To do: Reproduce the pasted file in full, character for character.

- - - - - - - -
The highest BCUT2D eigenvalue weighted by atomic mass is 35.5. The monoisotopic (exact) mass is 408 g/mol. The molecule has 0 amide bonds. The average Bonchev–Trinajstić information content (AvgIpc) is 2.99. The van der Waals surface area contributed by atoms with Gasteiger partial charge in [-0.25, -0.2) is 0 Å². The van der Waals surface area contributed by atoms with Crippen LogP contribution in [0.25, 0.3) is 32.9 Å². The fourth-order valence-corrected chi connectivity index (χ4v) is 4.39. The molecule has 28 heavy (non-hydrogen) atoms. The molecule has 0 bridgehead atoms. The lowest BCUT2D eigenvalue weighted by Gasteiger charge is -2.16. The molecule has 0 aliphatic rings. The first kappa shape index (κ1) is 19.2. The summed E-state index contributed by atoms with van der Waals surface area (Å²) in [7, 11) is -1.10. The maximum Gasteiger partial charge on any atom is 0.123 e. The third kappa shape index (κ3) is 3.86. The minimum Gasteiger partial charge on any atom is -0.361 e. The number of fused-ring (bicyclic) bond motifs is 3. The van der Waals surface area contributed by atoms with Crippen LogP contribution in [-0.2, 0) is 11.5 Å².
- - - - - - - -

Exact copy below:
The highest BCUT2D eigenvalue weighted by atomic mass is 35.5. The monoisotopic (exact) mass is 408 g/mol. The molecule has 0 amide bonds. The average Bonchev–Trinajstić information content (AvgIpc) is 2.99. The van der Waals surface area contributed by atoms with Gasteiger partial charge in [-0.25, -0.2) is 0 Å². The van der Waals surface area contributed by atoms with Crippen LogP contribution in [0.25, 0.3) is 32.9 Å². The fourth-order valence-corrected chi connectivity index (χ4v) is 4.39. The molecule has 28 heavy (non-hydrogen) atoms. The molecule has 0 bridgehead atoms. The lowest BCUT2D eigenvalue weighted by Gasteiger charge is -2.16. The molecule has 0 aliphatic rings. The first kappa shape index (κ1) is 19.2. The summed E-state index contributed by atoms with van der Waals surface area (Å²) in [7, 11) is -1.10. The maximum Gasteiger partial charge on any atom is 0.123 e. The third kappa shape index (κ3) is 3.86. The minimum Gasteiger partial charge on any atom is -0.361 e. The number of fused-ring (bicyclic) bond motifs is 3. The van der Waals surface area contributed by atoms with Crippen LogP contribution in [-0.2, 0) is 11.5 Å².